The ACU Red Thread Movement is expanding its student interaction on campus this semester by starting a book club.
“We’re going to be reading a book called Inside the Business of Trafficking and it’s going to take a look at the business side of it,” Moses said. “It’s a really cool opportunity for students to learn why people sell other human beings because it’s really easy to say, ‘Oh that’s really awful; no one should sell someone else for sex,’ but then you look at it from a business standpoint, and there are reasons it’s still in practice today and is one of the largest growing industries.”
The book club will meet once every two weeks and is free as the Honors College who will be providing all of the books.
ACU Red Thread Movement started in 2009 when two students sought out to find a way to help trafficking victims in Nepal. Brittany Partridge and Samantha Sutherland, now graduates of ACU, teamed up with Red Thread, a branch of Eternal Threads, to create a movement in which students would sell red bracelets made by women in Nepal. All profit from the bracelets would go back to those women to keep them out of poverty and trafficking.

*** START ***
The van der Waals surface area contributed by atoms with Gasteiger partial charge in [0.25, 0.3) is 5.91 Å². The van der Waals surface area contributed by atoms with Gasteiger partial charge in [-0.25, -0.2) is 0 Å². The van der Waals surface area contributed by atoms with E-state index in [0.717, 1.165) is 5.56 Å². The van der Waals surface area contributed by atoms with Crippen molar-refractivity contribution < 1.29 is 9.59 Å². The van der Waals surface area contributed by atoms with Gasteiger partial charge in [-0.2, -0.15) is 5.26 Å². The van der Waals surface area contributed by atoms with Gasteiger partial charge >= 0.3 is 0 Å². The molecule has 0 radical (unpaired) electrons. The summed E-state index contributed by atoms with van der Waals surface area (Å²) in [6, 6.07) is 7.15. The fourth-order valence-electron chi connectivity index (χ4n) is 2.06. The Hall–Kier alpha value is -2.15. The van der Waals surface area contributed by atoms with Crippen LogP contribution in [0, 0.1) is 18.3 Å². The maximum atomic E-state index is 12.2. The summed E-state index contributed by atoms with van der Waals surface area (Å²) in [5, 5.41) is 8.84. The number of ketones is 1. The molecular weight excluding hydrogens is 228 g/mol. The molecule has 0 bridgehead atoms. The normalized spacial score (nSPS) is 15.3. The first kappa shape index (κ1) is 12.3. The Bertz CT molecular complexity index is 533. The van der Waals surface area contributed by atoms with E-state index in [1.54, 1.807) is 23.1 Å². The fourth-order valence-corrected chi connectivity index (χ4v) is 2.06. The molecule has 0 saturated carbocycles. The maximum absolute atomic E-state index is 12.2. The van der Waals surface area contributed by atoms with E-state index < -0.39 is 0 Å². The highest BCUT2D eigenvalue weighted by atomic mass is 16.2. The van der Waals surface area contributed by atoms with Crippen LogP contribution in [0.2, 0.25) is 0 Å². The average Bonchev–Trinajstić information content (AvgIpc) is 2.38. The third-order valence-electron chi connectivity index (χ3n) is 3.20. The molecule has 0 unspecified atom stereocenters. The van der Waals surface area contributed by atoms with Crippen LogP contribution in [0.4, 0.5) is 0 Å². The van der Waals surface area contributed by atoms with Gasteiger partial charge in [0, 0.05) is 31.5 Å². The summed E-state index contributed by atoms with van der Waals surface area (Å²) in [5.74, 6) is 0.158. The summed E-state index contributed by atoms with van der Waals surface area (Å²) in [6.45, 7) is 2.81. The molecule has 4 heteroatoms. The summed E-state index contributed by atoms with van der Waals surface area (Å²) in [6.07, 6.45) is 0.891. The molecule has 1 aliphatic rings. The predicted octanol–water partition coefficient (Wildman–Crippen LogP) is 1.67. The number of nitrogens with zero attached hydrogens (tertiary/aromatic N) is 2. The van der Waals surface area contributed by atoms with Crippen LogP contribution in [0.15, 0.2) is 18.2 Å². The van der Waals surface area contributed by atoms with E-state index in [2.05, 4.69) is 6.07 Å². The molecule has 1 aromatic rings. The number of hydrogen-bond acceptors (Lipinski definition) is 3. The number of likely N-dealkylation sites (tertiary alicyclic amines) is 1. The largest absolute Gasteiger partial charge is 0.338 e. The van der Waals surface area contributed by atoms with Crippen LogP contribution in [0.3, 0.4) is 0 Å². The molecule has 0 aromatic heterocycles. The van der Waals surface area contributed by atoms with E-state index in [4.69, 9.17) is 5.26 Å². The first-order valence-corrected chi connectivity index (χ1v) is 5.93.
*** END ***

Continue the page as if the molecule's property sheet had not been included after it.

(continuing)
Red Thread is a sub-division of Eternal Threads, a non-profit organization that aims to help women who are at risk to be trafficked or exploited.
“Eternal Threads has an open house in Abilene where they sell products from all over the world,” said Abbey Moses, junior pre-law political science major from McKinney and president of ACU Red Thread Movement. “They have amazing products from places like Afghanistan, Nepal, India, places in South America, you name it. They are a Fair Trade organization, and they work to empower women across the globe to provide for their families and create sustainable economies with local communities.”
Red Thread has a long tradition of working with ACU. Red Thread does no longer works with Eternal Threads directly, but still maintains a close relationship to their parent organization.
“Officially, we are a student group of the Red Thread initiative of Eternal Threads,” said Ryan Clements, senior biblical text major from Azle and officer of the ACU Red Thread Movement. “Because it was founded by ACU students, it’s a little different, but we’re just like any other social justice group on campus.”